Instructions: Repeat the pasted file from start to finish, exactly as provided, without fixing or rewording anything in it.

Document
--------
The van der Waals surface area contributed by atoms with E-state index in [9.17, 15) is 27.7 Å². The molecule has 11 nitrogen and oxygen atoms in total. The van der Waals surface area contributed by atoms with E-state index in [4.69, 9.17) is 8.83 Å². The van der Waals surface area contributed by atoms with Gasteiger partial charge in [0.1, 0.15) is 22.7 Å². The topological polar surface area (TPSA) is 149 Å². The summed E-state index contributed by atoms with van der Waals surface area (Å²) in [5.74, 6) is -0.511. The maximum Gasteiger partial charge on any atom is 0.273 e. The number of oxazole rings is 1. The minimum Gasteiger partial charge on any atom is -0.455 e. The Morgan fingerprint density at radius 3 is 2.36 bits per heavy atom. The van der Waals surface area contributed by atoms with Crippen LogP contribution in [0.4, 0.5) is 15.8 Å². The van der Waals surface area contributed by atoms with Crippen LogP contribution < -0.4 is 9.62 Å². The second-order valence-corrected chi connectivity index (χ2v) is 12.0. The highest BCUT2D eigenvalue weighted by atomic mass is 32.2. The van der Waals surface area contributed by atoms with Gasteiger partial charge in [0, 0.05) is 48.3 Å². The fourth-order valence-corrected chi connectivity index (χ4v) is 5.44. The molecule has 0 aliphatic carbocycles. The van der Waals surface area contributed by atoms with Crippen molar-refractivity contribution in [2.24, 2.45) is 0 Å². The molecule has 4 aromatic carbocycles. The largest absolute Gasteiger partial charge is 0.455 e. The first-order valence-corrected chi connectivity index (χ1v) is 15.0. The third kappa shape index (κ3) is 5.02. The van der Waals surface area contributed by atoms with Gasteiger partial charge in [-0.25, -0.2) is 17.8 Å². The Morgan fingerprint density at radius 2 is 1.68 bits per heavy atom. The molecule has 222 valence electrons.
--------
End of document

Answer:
The van der Waals surface area contributed by atoms with E-state index in [9.17, 15) is 27.7 Å². The molecule has 11 nitrogen and oxygen atoms in total. The van der Waals surface area contributed by atoms with E-state index in [4.69, 9.17) is 8.83 Å². The van der Waals surface area contributed by atoms with Gasteiger partial charge in [0.1, 0.15) is 22.7 Å². The topological polar surface area (TPSA) is 149 Å². The summed E-state index contributed by atoms with van der Waals surface area (Å²) in [5.74, 6) is -0.511. The maximum Gasteiger partial charge on any atom is 0.273 e. The number of oxazole rings is 1. The minimum Gasteiger partial charge on any atom is -0.455 e. The Morgan fingerprint density at radius 3 is 2.36 bits per heavy atom. The van der Waals surface area contributed by atoms with Crippen LogP contribution in [0.4, 0.5) is 15.8 Å². The van der Waals surface area contributed by atoms with Crippen LogP contribution < -0.4 is 9.62 Å². The second-order valence-corrected chi connectivity index (χ2v) is 12.0. The highest BCUT2D eigenvalue weighted by atomic mass is 32.2. The van der Waals surface area contributed by atoms with Gasteiger partial charge in [0, 0.05) is 48.3 Å². The fourth-order valence-corrected chi connectivity index (χ4v) is 5.44. The molecule has 0 aliphatic carbocycles. The van der Waals surface area contributed by atoms with Crippen molar-refractivity contribution in [2.24, 2.45) is 0 Å². The molecule has 4 aromatic carbocycles. The largest absolute Gasteiger partial charge is 0.455 e. The first-order valence-corrected chi connectivity index (χ1v) is 15.0. The third kappa shape index (κ3) is 5.02. The van der Waals surface area contributed by atoms with Gasteiger partial charge in [-0.25, -0.2) is 17.8 Å². The Morgan fingerprint density at radius 2 is 1.68 bits per heavy atom. The molecule has 222 valence electrons.